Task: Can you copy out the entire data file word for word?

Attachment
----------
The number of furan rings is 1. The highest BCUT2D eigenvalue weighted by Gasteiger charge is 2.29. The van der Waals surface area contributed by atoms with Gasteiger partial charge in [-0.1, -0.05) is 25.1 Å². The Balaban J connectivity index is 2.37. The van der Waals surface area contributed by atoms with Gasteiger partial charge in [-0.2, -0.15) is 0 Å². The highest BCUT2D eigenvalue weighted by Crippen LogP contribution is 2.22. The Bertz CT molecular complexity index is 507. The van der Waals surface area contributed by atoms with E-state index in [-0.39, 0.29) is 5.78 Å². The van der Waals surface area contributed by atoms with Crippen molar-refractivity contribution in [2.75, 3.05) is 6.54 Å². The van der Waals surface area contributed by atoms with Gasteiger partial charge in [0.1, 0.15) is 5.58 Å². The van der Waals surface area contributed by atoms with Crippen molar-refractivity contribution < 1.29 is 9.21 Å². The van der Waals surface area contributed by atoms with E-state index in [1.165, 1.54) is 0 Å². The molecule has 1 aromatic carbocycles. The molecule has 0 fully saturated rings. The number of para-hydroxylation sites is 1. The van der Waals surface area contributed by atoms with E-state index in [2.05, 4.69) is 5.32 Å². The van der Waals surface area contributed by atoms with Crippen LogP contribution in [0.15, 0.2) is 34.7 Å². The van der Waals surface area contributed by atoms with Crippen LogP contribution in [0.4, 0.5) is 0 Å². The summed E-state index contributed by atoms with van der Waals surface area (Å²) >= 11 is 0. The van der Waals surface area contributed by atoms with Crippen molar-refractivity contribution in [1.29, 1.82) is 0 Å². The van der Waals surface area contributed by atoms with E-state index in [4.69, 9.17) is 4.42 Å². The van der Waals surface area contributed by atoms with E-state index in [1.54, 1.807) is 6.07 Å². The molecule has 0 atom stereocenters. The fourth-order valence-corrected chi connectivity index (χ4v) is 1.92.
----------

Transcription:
The number of furan rings is 1. The highest BCUT2D eigenvalue weighted by Gasteiger charge is 2.29. The van der Waals surface area contributed by atoms with Gasteiger partial charge in [-0.1, -0.05) is 25.1 Å². The Balaban J connectivity index is 2.37. The van der Waals surface area contributed by atoms with Gasteiger partial charge in [-0.2, -0.15) is 0 Å². The highest BCUT2D eigenvalue weighted by Crippen LogP contribution is 2.22. The Bertz CT molecular complexity index is 507. The van der Waals surface area contributed by atoms with E-state index in [-0.39, 0.29) is 5.78 Å². The van der Waals surface area contributed by atoms with Crippen molar-refractivity contribution in [2.75, 3.05) is 6.54 Å². The van der Waals surface area contributed by atoms with Gasteiger partial charge in [0.1, 0.15) is 5.58 Å². The van der Waals surface area contributed by atoms with Crippen molar-refractivity contribution < 1.29 is 9.21 Å². The van der Waals surface area contributed by atoms with E-state index in [1.165, 1.54) is 0 Å². The molecule has 1 aromatic carbocycles. The molecule has 0 fully saturated rings. The number of para-hydroxylation sites is 1. The van der Waals surface area contributed by atoms with E-state index in [2.05, 4.69) is 5.32 Å². The van der Waals surface area contributed by atoms with Crippen LogP contribution in [0.15, 0.2) is 34.7 Å². The van der Waals surface area contributed by atoms with Crippen LogP contribution in [0.4, 0.5) is 0 Å². The summed E-state index contributed by atoms with van der Waals surface area (Å²) >= 11 is 0. The van der Waals surface area contributed by atoms with Crippen molar-refractivity contribution in [1.29, 1.82) is 0 Å². The van der Waals surface area contributed by atoms with E-state index in [4.69, 9.17) is 4.42 Å². The van der Waals surface area contributed by atoms with E-state index in [1.54, 1.807) is 6.07 Å². The molecule has 0 atom stereocenters. The fourth-order valence-corrected chi connectivity index (χ4v) is 1.92.